Do you have Canadian work experience or have you ever wanted to live and work in Canada for a short period of time to gain international experience? Perhaps you’ve considered studying in Canada and are curious about your options for permanent residency once you’ve graduated.


    The Canadian Experience Class, or CEC, maybe the solution!

    Let’s go over how to apply for the Canadian Experience Class (CEC) and why it’s so underappreciated.

    How to Apply for Permanent Residency Through the CEC Successfully

    In a meeting, a businessman shakes hands | How to Apply for the Canadian Experience Class (CEC)

    The Express Entry system manages three federal economic immigration programmes, including the Canadian Experience Class (CEC). It allows skilled workers who have spent at least one year working in Canada in the previous three years to apply for permanent residency.

    Step 1: Determine Your Eligibility

    The CEC has four main eligibility requirements:

    Meet the required language levels for each language ability for your job.
    Canadian Language Benchmark 7 for jobs in NOC 0 or A, or Canadian Language Benchmark 5 for jobs in NOC B

    Language test results will be required for:


    Have at least one year of skilled work experience in Canada within the last three years before applying—you can meet this requirement in a variety of ways:


    Have one full-time job: 30 hours per week for 12 months equals 1 year full-time (1,560 hours) equivalent amount in part-time work: for example, 15 hours per week for 24 months equals 1-year full time (1,560 hours).

    To meet this requirement, you may work as many part-time jobs as you need.
    full-time employment at more than one job: 30 hours per week for 12 months at multiple jobs = 1-year full time (1,560 hours).

    You gained work experience by working in Canada while on temporary resident status with work authorization.

    Be eligible to enter Canada

    How is work experience determined?

    If you have skilled work experiences that you were paid for, such as wages or commission, your work experience may be eligible to help you improve your Comprehensive Ranking System (CRS) score. Before being entered into the Express Entry draw pool with other applicants, all CEC applicants must create an Express Entry Profile, which will be ranked and assigned a CRS score. Unfortunately, unpaid internships and volunteer work do not count. Any hours worked in excess of 30 per week will not be calculated.

    If you gained work experience while working part-time, it can be counted if it equals about 15 hours per week, but it must total 1,560 hours. Working more than one part-time job can also help you get the hours you need to apply.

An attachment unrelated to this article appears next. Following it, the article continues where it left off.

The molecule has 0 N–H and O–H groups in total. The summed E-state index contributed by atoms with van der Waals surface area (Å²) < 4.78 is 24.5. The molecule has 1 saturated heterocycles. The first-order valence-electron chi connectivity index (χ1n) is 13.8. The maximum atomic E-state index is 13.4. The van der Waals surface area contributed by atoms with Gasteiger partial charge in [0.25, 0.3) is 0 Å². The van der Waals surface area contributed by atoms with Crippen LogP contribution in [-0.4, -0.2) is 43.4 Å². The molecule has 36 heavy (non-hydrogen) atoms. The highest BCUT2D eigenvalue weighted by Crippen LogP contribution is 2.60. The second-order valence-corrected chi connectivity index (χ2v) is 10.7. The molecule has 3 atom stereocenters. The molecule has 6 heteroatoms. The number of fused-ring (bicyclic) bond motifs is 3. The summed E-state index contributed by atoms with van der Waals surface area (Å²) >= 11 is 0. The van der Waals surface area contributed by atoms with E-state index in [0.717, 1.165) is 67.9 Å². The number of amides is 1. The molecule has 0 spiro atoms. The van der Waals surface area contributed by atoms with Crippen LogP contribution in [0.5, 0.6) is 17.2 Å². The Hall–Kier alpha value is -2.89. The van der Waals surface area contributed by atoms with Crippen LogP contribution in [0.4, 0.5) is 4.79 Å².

What exactly is skilled labour experience?

    Skilled work experience is defined by Immigration, Refugees, and Citizenship Canada (IRCC) using the National Occupational Classification or NOC code:

    Jobs in management (skill level 0)
    Professional positions (skill type A)
    Technical and skilled trades jobs (skill type B)
    Your work experience in Canada can consist of one or more types of jobs at any skill level.

    Step 2: Gather Your Documents

    You’ll need different documents to complete different stages of any Express Entry programme, so get everything ready ahead of time.

    Making an Express Entry Profile
    • To accurately complete your Express Entry Profile, you will need the following documents.
    • A passport or other form of travel documentation
    • Results of language tests in either English or French or both
    • If you want to get points for your education outside of Canada, you must provide proof of Canadian education or an educational credential assessment (ECA) report (if you have one)
    • A written job offer from Canada (if you have one), proof of Canadian work experience, and experience outside of Canada (if you have any)
    • Proof of your Canadian work experience as well as your experience outside of Canada (if you have any),
      Your certificate of qualification in a trade occupation issued by a Canadian province or territory (if you have one)

    Applying for Permanent Residency

    If you are successful and invited to apply for permanent residency, you must upload copies of the following documents:

    a police certificate
    Medical exams
    Birth/adoption certificate (if travelling with a dependent child/children)
    Form of representation (if you are using an RCIC or an immigration lawyer)
    Common-law union form/marriage/divorce/death certificate (if applicable)

    Step 3: Submit Your Resume

    Now that your forms are completed and all of your supporting documents are ready, you can submit your Express Entry profile. Your profile will be scored based on various factors according to the Comprehensive Ranking System (CRS) and placed in a pool with other qualified candidates. If you are among the top candidates, you will receive an Invitation to Apply (ITA) for permanent residency.

    You will have 60 days to accept or decline the invitation. Don’t be concerned if you do not receive an ITA. Your profile will be kept in the draw pool for at least one year, or until an ITA is issued.


    I'm Ian, a travel blogger with a background in publishing. My hobby is exploring new places, and here, I share my discoveries from quaint towns and bustling cities. Each trip inspires my next post, inviting you to join me on this exciting journey.